CARIM at Tikapa Moana

Discussions with Ngāti Pāoa and Ngāti Whātua Ōrākei iwi members led to a hui at Wharekawa (Kaiaua) Marae. There was excellent interaction between the scientists and local iwi members in discussing the issues and evidence around acidification in Tikapa Moana. We look forward to progressing this collaborative relationship as CARIM unfolds. Check back here for updates.

 
 
 A well attended hui has been an important starting point for discussions with iwi members.

A well attended hui has been an important starting point for discussions with iwi members.

Two way engagement is an important part of CARIM

A hui with iwi members from Ngāti Paoa and also Ngāti Whanaunga was well attended. After a moving welcome to the marae, CARM scientists and iwi members discussed coastal acidification - both the issues and the evidence.

Local iwi members were highly concerned about the impacts of ocean acidification. Their local experience with respect to kaimoana will be an important contribution to CARIM in this area, as the input into the hui from iwi members clearly demonstrated.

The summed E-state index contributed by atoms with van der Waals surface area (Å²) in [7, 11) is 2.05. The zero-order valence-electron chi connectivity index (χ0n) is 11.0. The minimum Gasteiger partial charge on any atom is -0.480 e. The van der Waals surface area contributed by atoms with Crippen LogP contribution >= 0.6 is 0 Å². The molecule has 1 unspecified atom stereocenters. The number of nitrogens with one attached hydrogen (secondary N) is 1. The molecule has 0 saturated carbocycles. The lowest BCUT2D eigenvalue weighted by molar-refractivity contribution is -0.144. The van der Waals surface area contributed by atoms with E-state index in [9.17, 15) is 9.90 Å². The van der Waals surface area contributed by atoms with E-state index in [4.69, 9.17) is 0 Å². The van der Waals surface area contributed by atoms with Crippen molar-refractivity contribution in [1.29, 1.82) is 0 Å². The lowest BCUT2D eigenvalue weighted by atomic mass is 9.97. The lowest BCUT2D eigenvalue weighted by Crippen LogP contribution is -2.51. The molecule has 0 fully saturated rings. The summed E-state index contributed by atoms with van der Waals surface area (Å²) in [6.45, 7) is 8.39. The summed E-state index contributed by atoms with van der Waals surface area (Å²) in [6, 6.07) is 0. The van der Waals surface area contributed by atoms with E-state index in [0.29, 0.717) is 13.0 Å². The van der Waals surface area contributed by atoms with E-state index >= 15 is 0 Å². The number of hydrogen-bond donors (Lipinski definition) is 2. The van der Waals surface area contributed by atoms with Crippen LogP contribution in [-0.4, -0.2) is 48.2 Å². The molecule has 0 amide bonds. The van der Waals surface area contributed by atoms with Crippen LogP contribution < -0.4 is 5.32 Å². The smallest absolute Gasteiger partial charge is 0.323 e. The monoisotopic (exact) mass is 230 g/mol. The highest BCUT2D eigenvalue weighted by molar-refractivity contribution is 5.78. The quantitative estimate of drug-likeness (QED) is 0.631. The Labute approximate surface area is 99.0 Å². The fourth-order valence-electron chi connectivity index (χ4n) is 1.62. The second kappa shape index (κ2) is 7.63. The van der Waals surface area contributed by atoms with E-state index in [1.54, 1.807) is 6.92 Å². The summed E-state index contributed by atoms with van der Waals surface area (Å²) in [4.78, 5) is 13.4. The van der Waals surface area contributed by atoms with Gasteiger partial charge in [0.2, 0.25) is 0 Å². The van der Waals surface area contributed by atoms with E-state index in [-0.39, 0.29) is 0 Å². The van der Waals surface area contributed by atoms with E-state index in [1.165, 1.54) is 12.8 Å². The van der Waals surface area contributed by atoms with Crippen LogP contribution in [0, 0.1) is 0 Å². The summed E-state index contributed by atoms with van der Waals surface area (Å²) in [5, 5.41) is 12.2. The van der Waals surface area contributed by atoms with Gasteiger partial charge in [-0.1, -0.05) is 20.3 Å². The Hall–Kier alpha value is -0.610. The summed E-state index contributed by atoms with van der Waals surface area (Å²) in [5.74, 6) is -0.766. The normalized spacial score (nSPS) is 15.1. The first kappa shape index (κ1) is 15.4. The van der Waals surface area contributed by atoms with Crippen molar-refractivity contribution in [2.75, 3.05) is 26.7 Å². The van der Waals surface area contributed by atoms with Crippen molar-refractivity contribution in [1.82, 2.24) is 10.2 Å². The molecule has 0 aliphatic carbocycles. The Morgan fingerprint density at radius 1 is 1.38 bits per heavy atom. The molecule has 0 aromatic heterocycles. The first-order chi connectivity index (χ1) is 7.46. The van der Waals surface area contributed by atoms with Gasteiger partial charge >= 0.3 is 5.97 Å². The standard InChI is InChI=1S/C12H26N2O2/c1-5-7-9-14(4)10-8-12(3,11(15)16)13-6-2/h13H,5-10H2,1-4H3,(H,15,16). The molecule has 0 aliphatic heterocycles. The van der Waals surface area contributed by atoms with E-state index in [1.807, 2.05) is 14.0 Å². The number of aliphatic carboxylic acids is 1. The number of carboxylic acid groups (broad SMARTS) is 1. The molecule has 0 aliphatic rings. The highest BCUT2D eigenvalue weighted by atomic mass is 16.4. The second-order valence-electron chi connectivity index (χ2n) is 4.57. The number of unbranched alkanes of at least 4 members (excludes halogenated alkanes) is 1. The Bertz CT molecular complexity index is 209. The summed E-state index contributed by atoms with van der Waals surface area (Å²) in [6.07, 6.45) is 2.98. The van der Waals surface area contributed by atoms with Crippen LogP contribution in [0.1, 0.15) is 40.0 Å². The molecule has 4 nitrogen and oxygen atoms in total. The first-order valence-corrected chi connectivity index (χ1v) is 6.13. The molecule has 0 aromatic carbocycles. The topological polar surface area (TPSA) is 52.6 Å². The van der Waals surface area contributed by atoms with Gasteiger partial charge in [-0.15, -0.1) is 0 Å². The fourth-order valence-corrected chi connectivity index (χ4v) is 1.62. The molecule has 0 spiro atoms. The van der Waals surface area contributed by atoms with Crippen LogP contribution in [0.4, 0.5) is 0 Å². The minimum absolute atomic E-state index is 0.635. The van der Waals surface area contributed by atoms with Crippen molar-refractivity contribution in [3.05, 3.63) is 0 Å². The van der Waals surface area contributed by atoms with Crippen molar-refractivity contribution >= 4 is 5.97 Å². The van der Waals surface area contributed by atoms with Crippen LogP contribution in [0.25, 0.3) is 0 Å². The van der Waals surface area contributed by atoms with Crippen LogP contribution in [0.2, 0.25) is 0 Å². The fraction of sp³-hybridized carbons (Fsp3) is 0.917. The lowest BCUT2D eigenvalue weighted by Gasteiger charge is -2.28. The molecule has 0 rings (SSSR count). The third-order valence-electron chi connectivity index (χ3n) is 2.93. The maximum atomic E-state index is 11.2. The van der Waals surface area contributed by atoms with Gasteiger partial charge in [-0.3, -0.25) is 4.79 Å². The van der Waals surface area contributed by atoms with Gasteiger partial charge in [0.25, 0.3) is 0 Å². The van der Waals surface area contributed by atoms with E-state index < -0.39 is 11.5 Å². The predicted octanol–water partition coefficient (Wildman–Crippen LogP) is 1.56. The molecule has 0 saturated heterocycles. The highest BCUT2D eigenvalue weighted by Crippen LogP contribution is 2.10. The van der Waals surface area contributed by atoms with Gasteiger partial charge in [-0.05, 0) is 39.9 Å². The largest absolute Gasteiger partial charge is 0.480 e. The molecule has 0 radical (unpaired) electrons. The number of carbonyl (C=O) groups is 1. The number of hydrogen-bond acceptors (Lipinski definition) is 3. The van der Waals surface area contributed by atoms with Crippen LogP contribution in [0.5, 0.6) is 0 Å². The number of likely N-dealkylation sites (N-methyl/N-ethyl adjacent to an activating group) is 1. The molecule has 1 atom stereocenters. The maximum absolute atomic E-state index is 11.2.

Dr Mary Sewell from University of Auckland explains her planned research in CARIM.

Dr Mary Sewell from University of Auckland explains her planned research in CARIM.

Several CARIM scientists spoke at the hui

CARIM scientists including Dr Mary Sewell (University of Auckland), Dr Cliff Law and Dr John Zeldis (NIWA) spoke about the CARIM programme of work and in particular the Tikapa Moana context at the hui. Dr Victoria Metcalf outlined engagement plans. 

 
 Comparison of erosion of empty paua shells (i.e. without the live animal) after four months in low pH (7.65; shell on the right), and ambient pH seawater (shell on the left).

Comparison of erosion of empty paua shells (i.e. without the live animal) after four months in low pH (7.65; shell on the right), and ambient pH seawater (shell on the left).

Concerns about kaimoana

Local iwi members outlined their observations about changes in the kaimoana in Tikapa Moana in recent years. This was particularly interesting discussion.

There was concern about the impacts of land-based activities on shellfish stocks.

We hope to conduct joint sampling and create Te Reo resources in the future.